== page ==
So you’re ready to take the plunge. Dogs? Been there, done that. Cats? Too mainstream. Octopi? Not enough exoskeleton. You’re ready to get your first tarantula. It’s time to pack your cat carrier and head on down to your local pet shop, and… Wait, definitely wait. 

They won't go on walks to the park, but tarantulas are easy to care for and make great pets.

Part One : Do you need a permit?

In this short four part series, we will deal with the essentials of getting your first tarantula –  from permits to purchasing, enclosures to ecdysis (we’ll get to that). There’s some important stuff to know before you take home that first fluffy eight-legger you’ve been eyeing off, and if you love spiders, you’re going to want to keep reading. 

An Australian Featherleg Tarantula (Selenotypus species). One of many species available as pets.

Tarantula keeping in Australia: The laws and regulations

If you google pet tarantulas, most of the information you’ll find comes from overseas. The Australian tarantula keeping hobby is in its infancy compared to other regions of the world, and it’s experiencing many of the same teething-problems and growth spurts, but years behind. We have a pretty small population in Australia, and that means lower numbers of people interested in spiders (though this number is growing), but the biggest difference is our access to tarantula variety.

The Orange Baboon Tarantula (Pterinochilus murinus) from Africa is absolutely stunning, but not native to Australia and illegal to keep here.

Exotic species – which kinds can I get?

This question at least has a simple answer: none. In Australia, we cannot import or keep exotic (non-native) tarantula species common to the overseas hobbies. This law is in place to protect invasive species taking hold in the same way as the beloved Cane Toad, or bringing in significant parasites or other pests. While exotic tarantulas have been smuggled in and are occasionally advertised for sale, these are at best illegal sales, and at worst total scams. While many people disagree with these strict laws, it’s very difficult to justify the numerous potential risks of importing exotic species into Australia for purely recreational benefit.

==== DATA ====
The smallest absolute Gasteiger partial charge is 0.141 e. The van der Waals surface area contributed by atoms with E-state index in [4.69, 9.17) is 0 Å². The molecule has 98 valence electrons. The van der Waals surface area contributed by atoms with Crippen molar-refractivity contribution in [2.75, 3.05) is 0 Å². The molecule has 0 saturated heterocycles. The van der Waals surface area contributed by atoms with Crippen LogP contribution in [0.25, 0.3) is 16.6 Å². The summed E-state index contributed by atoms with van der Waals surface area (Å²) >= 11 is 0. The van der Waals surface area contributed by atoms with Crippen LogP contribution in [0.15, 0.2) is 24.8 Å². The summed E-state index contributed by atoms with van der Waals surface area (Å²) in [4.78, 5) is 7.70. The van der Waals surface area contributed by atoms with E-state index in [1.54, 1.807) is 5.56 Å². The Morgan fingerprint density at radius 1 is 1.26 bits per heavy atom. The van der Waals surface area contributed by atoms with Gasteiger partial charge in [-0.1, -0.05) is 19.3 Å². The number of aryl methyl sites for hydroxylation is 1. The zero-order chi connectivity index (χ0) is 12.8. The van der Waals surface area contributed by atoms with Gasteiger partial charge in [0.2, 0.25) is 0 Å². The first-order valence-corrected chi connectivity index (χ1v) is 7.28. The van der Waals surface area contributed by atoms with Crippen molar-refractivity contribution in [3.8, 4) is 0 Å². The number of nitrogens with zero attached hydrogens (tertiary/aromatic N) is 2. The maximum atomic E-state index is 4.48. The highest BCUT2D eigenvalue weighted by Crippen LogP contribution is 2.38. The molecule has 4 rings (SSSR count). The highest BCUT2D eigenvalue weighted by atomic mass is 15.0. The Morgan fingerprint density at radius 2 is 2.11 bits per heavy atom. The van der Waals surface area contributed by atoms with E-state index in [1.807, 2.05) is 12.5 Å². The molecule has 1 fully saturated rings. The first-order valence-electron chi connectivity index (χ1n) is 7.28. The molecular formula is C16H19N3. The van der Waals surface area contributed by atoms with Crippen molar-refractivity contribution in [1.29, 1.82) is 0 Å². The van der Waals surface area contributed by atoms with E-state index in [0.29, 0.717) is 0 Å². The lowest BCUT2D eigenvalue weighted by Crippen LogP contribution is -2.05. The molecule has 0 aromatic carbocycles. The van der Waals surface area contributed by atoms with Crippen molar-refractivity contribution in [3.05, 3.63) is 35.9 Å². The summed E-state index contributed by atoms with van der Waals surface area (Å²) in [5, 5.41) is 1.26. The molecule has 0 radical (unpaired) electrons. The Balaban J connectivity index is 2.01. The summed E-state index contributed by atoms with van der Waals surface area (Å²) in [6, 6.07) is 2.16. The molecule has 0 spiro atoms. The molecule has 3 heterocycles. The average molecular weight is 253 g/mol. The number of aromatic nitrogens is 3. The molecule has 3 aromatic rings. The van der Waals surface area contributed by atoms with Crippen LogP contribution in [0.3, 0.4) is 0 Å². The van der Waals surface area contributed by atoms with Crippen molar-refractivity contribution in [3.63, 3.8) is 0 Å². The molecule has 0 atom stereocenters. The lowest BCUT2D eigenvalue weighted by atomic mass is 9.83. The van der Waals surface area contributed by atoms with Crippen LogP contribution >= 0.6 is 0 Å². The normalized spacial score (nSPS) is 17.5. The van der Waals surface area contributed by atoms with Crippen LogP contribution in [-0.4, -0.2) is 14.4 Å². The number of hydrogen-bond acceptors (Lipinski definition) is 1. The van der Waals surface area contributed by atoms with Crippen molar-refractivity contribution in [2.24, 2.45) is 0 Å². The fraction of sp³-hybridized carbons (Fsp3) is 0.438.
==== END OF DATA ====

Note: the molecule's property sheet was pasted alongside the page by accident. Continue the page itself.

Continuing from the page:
Raising a tarantula as a pet can be a highly rewarding experience.

Licenses and Permits

On our own shores, the growing interest in tarantulas means that regulations within Australia around keeping tarantulas are subject to change and often unclear. Here’s a basic run-down of these regulations as I understand them at the time of writing (definitely check up on any changes before diving in):


  • In VictoriaNew South WalesSouth Australia and the ACT, you do not require a permit to keep a pet tarantula or to move one across state/territory borders.


  • In Queensland, as of August 2020 you will need a license to keep tarantulas. A ‘Standard Licence’ is suitable – more information can be found here. An online record keeping system will be replace the current paper system enabling animal purchases/transactions to be logged electronically.


  • In Western Australia, you don’t need a license to keep tarantulas, but you do need a permit to import tarantulas across the border.




And that’s all for our breakdown of the laws and regulations around tarantula keeping in Australia. Come back next week for part two of our guide, where we strip back the confusion about the different kinds of Australian tarantulas and their names.

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